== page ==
PwC: U.S. Entertainment and Media Spending Grows for the First Time Since 2007
June 14, 2011
NEW YORK: The
latest PwC financial forecast for the entertainment and media sector calls for
clear skies and sunshine. PricewaterhouseCoopers’s five-year outlook calls for
the E&M sector to grow at a 4.6 percent a year on average in the United
States, from $443 billion last year to $555 billion in 2015. Growth in the
global sector is pegged to grow 5.7 percent on average, from $1.4 trillion to
$1.9 trillion by 2015.
This year’s forecast is brighter than last year’s 2010-14 outlook,
when the U.S. growth rate
was expected to top out at 2.6 percent, and the global rate, 5 percent.
According to the PwC 2011-15 outlook, the E&M industry is being driven primarily
by multiplatform demand and collaboration.
“The biggest challenge for E&M companies is to turn five key attributes that
matter to consumers: Convenience, experience, quality, participation and privilege--into
sustainable, profitable and engaged relationships by offering advantages that outweigh
the attractiveness of free or pirated content,” said PwC’s Ken Sharkey.
While digital currently accounts for just over a quarter of total industry revenues,
it is expected to account for 58.7 percent of all growth in spending globally during the
next five years. Digital spending in the United States is expected to
account for 28.5 percent of all E&M spending in 2015, up from 20.6 percent in
Advertising, the most cyclically sensitive of the three E&M spending streams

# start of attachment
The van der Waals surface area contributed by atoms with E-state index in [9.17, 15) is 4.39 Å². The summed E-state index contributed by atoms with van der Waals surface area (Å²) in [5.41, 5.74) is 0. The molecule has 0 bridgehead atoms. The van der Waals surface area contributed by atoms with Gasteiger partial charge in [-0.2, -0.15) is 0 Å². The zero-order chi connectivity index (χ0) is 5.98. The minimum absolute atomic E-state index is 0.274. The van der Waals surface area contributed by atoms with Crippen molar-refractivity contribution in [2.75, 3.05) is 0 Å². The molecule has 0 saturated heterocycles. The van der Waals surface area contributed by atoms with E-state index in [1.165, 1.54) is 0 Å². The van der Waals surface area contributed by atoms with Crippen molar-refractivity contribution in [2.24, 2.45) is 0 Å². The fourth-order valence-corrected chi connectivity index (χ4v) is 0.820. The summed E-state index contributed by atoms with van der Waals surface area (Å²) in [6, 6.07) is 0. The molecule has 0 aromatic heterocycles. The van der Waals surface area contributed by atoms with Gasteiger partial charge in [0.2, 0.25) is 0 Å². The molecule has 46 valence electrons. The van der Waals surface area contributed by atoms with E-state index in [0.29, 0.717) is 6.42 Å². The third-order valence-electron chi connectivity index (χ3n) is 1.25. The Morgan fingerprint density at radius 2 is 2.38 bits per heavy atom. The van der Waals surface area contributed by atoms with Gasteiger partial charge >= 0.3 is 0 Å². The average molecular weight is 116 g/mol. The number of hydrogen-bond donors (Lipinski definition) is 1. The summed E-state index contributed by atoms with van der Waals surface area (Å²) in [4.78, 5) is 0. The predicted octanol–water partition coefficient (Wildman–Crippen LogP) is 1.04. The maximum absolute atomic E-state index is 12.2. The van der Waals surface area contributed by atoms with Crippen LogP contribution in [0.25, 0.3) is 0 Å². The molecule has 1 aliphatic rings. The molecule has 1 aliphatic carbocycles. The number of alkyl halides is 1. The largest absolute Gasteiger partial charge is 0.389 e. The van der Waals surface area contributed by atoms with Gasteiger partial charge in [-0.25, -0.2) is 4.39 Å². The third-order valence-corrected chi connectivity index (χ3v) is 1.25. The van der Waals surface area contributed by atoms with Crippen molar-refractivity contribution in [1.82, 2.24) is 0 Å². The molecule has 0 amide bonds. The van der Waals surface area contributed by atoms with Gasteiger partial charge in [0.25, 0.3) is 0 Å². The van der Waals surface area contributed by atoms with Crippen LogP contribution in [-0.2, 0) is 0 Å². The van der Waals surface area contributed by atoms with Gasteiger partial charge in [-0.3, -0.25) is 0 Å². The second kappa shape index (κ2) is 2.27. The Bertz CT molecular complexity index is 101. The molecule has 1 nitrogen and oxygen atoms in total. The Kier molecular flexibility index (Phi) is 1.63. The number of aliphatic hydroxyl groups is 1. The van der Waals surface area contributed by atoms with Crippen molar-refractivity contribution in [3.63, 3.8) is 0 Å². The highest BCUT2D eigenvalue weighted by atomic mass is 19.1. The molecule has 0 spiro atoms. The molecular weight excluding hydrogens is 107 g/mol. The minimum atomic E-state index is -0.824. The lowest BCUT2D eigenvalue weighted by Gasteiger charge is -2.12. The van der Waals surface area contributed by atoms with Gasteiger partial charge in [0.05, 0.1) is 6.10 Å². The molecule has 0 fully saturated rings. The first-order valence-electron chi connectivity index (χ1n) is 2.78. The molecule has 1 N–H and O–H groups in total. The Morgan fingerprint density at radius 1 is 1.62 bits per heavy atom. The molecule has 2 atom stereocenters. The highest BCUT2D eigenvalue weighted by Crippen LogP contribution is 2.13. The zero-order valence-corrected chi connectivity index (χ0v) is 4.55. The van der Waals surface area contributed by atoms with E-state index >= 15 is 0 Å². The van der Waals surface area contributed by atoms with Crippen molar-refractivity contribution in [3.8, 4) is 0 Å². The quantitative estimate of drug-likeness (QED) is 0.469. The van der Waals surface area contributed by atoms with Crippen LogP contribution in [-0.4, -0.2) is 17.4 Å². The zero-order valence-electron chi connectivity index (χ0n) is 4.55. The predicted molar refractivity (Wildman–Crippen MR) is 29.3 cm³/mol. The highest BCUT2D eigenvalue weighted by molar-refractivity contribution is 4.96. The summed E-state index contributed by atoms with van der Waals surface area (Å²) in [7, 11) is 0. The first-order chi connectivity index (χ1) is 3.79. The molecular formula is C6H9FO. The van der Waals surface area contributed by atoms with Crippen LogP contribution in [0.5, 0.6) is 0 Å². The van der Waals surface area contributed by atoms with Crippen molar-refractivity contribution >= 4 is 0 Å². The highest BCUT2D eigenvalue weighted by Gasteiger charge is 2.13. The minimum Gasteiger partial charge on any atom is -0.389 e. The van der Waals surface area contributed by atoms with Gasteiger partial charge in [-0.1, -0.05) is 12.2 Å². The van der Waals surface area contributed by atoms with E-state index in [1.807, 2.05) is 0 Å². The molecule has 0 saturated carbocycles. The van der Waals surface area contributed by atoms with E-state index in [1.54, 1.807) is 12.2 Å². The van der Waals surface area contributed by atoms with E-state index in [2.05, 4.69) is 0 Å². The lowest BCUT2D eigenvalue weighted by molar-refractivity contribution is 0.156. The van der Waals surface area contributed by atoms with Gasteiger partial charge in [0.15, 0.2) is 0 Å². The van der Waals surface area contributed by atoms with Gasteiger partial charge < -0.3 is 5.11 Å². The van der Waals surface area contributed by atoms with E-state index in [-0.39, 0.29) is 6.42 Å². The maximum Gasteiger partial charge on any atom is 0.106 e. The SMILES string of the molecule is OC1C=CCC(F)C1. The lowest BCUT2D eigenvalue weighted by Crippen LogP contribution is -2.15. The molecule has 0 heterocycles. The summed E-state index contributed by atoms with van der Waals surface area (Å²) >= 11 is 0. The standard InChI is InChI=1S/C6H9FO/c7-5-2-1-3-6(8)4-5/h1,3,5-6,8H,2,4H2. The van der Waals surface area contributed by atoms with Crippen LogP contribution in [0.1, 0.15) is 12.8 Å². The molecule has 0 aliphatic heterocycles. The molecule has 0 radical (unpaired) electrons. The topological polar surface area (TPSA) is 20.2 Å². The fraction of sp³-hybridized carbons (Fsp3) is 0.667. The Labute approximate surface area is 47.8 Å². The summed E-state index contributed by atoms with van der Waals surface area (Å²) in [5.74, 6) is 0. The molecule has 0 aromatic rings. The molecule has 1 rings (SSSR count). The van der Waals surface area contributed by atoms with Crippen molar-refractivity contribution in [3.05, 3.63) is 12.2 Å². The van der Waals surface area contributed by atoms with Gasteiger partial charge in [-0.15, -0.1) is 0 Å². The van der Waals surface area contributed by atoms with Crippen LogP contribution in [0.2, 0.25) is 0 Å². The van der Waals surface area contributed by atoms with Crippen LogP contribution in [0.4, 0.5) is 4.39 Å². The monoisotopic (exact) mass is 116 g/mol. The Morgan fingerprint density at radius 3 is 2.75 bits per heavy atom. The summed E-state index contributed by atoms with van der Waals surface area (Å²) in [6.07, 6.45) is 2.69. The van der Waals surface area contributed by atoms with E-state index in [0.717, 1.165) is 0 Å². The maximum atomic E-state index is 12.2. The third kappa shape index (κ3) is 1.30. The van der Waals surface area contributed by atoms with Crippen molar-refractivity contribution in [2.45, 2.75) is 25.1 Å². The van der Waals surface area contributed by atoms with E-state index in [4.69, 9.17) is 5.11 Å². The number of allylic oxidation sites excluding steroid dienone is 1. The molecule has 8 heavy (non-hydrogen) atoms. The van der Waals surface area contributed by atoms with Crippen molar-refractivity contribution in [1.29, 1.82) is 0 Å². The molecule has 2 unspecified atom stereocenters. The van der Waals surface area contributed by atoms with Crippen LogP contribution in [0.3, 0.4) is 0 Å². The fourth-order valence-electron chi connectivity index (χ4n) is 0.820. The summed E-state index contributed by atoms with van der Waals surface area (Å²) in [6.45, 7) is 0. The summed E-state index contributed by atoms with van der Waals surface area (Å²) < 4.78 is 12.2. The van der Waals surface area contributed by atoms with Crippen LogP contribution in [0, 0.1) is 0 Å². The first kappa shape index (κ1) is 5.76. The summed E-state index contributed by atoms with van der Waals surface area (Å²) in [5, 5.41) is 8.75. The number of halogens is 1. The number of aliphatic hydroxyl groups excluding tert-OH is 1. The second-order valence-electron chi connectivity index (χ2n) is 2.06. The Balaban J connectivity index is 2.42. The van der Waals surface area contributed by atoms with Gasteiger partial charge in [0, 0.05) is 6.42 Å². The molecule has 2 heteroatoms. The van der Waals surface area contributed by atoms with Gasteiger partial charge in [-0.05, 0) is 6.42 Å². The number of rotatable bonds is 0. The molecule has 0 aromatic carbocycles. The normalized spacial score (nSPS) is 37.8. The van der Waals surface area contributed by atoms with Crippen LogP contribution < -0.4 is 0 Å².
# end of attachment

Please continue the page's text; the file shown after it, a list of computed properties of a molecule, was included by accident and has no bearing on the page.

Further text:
(advertising, consumer and end-user spending), recorded the largest year-on-year
swing, rebounding in the United States at 5.4 percent in 2010 from a 14.4 percent
slump in 2009. Overall, U.S. advertising is expected to increase at a 4.2 percent
on average from $170 billion in 2010 to $208 billion in 2015.
This compares to last year’s outlook, when PwC said 2014 U.S. ad spending would
remain 9 percent below 2007 levels by 2014. The 2010-14 growth rate was then
forecast at 2.6 percent.
Television advertising, the largest segment, is expected to grow at 4.9 percent
compound annual growth rate. Internet access and advertising will exceed the
overall average, while recorded music and newspapers will experience a decline.
By way of indirect comparison:
~ In-Stat predicts ad-supported content discovery will generate $2.4 billion by
~ BIA/Kelsey forecasts:
Local search ad revenues will
reach $8.2 billion by 2015.
Social media ad spending will
reach $8.3 billion by 2015. Local TV revenues rose 23.2
percent to $19.4 billion in 2010.
Deborah D. McAdams
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